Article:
Credit: Handout photo by C. Stanley Photography

The prolific Indian-Irish writer Ursula Rani Sarma’s opaque and unpleasant The Magic Tree, first staged in 2008 and only now receiving its U.S. premiere at the Keegan Theatre, feels in its tense first half like a shaky stab at emulating the work of Martin McDonagh. Although less than a decade Sarma’s senior, McDonagh casts an outsized shadow: He broke out young, then found success in movies; he remains the most famous and celebrated of the not-yet-dead Irish playwrights. His stories are frequently populated by sociopaths whose colorful turns of phrase make us laugh, and whose recognizably prosaic foibles make their violent misdeeds all the more chilling.

The Magic Tree starts off like one of McDonagh’s black comedies. A young woman traveling alone (Keegan regular Brianna Letourneau) breaks into an unoccupied house seeking shelter from a thunderstorm. (G. Ryan Smith’s strobelights provide lighting at dramatic intervals.) She peels off her wet clothes. Her name is Lamb, presumably to deepen our sense of her as a victim-in-waiting after a man hiding his face beneath a hoodie follows her inside. In the role of Gordy, Lamb’s surprisingly chatty stalker, Chris Stinson’s compact frame, baby face, and fragile demeanor all work in his favor as he tries to persuade his more-fazed-than-frightened prey not to regard him as a threat. But it’s clear before long that despite his protestations, he is one, the advance man for a trio of would-be rapists. After this early reveal, he persuades his droogs—ringleader Doc (Scott Ward Abernethy, believably contemptible), and Ryan Tumulty, playing a slow-witted animal lover named Lenny, perhaps in a nod to Of Mice and Men—to go back out into the storm and wait while he plies her with wine. When she screams, that’ll be the signal for them to barge in.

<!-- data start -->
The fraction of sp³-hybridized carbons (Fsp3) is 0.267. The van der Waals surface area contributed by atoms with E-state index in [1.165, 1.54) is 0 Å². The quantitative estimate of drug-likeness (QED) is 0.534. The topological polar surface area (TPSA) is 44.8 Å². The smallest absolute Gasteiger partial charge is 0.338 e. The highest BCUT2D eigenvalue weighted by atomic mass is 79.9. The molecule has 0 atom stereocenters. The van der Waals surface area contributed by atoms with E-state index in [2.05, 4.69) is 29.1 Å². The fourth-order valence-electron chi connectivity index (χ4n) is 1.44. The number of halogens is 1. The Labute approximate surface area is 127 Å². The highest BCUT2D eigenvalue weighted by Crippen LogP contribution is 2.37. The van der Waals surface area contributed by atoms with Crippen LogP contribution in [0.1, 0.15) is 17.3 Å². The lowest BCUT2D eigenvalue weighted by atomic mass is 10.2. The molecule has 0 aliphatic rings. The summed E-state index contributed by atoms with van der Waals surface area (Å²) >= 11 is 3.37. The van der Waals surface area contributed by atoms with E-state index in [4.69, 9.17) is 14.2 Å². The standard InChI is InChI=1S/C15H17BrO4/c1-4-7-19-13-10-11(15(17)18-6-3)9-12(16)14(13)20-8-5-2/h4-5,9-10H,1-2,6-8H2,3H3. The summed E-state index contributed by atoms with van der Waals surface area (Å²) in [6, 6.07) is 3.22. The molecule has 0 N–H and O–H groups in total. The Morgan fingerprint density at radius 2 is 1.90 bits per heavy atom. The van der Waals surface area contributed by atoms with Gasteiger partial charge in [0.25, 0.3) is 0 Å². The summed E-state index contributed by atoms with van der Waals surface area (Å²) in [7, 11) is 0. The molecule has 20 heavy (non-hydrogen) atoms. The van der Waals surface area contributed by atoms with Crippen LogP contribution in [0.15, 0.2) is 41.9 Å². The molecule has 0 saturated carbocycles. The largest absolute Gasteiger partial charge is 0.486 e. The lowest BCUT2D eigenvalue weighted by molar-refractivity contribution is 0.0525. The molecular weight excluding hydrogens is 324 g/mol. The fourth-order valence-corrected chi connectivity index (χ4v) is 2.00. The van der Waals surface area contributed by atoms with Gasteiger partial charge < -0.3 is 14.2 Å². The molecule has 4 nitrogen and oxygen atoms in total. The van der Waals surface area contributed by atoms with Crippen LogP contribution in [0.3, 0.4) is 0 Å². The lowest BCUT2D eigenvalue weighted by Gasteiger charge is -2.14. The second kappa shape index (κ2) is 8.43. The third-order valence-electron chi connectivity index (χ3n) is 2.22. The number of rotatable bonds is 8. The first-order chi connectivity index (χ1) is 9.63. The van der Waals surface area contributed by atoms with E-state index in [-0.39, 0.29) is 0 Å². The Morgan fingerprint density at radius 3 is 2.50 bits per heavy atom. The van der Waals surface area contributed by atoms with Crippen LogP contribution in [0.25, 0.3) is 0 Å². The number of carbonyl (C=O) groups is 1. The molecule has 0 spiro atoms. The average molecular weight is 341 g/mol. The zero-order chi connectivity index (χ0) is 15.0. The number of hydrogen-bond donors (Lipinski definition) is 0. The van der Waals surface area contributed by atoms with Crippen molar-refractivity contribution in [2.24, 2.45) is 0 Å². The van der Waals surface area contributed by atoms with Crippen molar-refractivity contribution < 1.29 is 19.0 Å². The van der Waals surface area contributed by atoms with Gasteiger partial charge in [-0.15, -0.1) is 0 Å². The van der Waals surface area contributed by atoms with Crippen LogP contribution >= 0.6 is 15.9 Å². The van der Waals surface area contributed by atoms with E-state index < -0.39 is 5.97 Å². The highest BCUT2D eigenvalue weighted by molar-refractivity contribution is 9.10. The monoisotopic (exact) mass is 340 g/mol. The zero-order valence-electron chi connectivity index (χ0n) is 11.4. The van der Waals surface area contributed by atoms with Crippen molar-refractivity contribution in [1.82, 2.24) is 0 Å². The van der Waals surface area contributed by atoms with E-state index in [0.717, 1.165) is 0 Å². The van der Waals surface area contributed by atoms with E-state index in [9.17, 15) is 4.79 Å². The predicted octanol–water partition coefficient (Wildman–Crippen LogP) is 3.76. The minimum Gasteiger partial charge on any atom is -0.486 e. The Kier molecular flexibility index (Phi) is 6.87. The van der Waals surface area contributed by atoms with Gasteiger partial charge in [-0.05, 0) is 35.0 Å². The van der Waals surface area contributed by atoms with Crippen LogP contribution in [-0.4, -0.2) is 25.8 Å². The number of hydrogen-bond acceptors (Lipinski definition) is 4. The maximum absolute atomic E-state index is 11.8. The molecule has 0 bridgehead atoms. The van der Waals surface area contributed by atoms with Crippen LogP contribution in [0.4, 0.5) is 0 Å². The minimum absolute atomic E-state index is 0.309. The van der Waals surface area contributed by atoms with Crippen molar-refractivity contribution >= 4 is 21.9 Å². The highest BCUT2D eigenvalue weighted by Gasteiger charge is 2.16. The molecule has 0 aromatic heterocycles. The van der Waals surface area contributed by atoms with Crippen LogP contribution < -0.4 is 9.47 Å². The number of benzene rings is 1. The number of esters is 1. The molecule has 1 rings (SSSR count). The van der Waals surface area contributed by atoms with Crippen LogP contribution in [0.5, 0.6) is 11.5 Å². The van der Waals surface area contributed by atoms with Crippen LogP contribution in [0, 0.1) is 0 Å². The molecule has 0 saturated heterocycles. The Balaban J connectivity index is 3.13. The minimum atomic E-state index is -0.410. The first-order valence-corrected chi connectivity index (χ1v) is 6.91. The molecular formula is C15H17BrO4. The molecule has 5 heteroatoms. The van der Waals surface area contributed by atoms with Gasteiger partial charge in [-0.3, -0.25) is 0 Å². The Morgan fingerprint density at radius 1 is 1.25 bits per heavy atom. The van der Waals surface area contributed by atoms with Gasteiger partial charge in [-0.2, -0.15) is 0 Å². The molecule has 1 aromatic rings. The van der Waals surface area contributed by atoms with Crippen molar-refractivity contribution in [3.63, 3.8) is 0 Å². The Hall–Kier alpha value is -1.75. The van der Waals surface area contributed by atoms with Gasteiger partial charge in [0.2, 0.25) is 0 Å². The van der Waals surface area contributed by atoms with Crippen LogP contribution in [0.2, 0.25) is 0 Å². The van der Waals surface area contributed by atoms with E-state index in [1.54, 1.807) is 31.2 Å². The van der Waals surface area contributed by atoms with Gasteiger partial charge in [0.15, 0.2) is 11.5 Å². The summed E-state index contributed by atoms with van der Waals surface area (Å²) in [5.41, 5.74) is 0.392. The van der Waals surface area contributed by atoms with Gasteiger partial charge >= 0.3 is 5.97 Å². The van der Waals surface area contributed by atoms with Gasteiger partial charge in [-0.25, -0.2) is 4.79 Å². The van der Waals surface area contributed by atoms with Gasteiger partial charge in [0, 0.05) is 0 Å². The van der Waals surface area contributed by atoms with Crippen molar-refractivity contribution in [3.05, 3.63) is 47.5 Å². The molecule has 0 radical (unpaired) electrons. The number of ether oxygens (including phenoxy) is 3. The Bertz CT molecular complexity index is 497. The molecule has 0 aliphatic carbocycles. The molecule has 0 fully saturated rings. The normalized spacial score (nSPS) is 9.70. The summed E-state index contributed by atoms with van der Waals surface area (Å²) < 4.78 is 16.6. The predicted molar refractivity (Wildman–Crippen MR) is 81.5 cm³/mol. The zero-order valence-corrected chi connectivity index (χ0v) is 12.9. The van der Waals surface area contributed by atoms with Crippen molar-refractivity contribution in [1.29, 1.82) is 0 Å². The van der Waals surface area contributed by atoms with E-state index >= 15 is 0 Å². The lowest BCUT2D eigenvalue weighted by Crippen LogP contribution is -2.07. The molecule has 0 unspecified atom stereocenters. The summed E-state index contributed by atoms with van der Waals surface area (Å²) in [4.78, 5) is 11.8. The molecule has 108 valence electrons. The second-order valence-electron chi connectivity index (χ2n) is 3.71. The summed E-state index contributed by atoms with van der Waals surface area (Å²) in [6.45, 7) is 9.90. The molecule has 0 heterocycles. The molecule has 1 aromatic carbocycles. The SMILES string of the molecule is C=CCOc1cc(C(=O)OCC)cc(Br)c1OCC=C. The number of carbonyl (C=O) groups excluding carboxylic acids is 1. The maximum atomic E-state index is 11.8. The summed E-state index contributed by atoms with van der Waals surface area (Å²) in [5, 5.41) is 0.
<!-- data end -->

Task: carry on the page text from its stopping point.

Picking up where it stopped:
Once we know we’re watching a slow-motion prelude to a gang rape, nothing that happens seems very funny. In getting to know Lamb a little, Gordy quickly loses his stomach for ravishment. Now he must find a way to spring Lamb from the trap he himself set.

Are you buying any of this? Does this sound in any way like a reasonable facsimile of human behavior on the part of anyone involved? It’s not a pleasurable exercise, exactly, waiting around to see if or how Lamb avoids getting violated (and Doc beats her up pretty good). But you can at least understand what’s happening in this segment, and Letourneau and Stinson are both excellent.

Enumerating the second act’s shortcomings is tricky without denuding the first act of whatever suspense is left in it now that you’ve read the preceding three paragraphs. Lamb and Gordy find themselves together in Southeast Asia, far away from the cruel, wet Ireland of act one. (The Irish setting isn’t important to the story, really, though the cast clearly relishes the opportunity to practice their accents.)

Lamb seems like a wholly different person from her prior iteration, who shrunk from the vulgar gerund “fucking” and asked Gordy not to impugn her special-needs sibling. Now, she’s an emotionally numb masochist who bribes a guard so that she and Gordy will be allowed to camp out on an excavated mass grave. You know, like people do. They’re surrounded by destitute and near-naked local children—conjured up via designer Patrick Lord’s ghostly projections—who demand money, or to have their photos taken. Gordy is understandably unnerved, yet he refuses to leave Lamb behind, repeatedly comparing himself to a loyal dog. Lamb, meanwhile, insists that she feels nothing at all and wants for him to go.

This is why you have so much trouble persuading your theater-agnostic friends to give it a try.

Sound Designer Tony Angelini’s recorded voices of the children make them sound like demons: GivememoneyorIbringmyfatherhehasgun. Taken with the imposing sight of the massive, angular tree set designer Robbie Hayes has built for the second act only, it accrues into a dour flood of sensation. But it isn’t even readily discernible who is doing what to whom in The Magic Tree’s concluding moments, much less what Sarma wants us to harvest from it. The ambiguity seems wholly unintended, and The Magic Forest remains maddeningly out of view.

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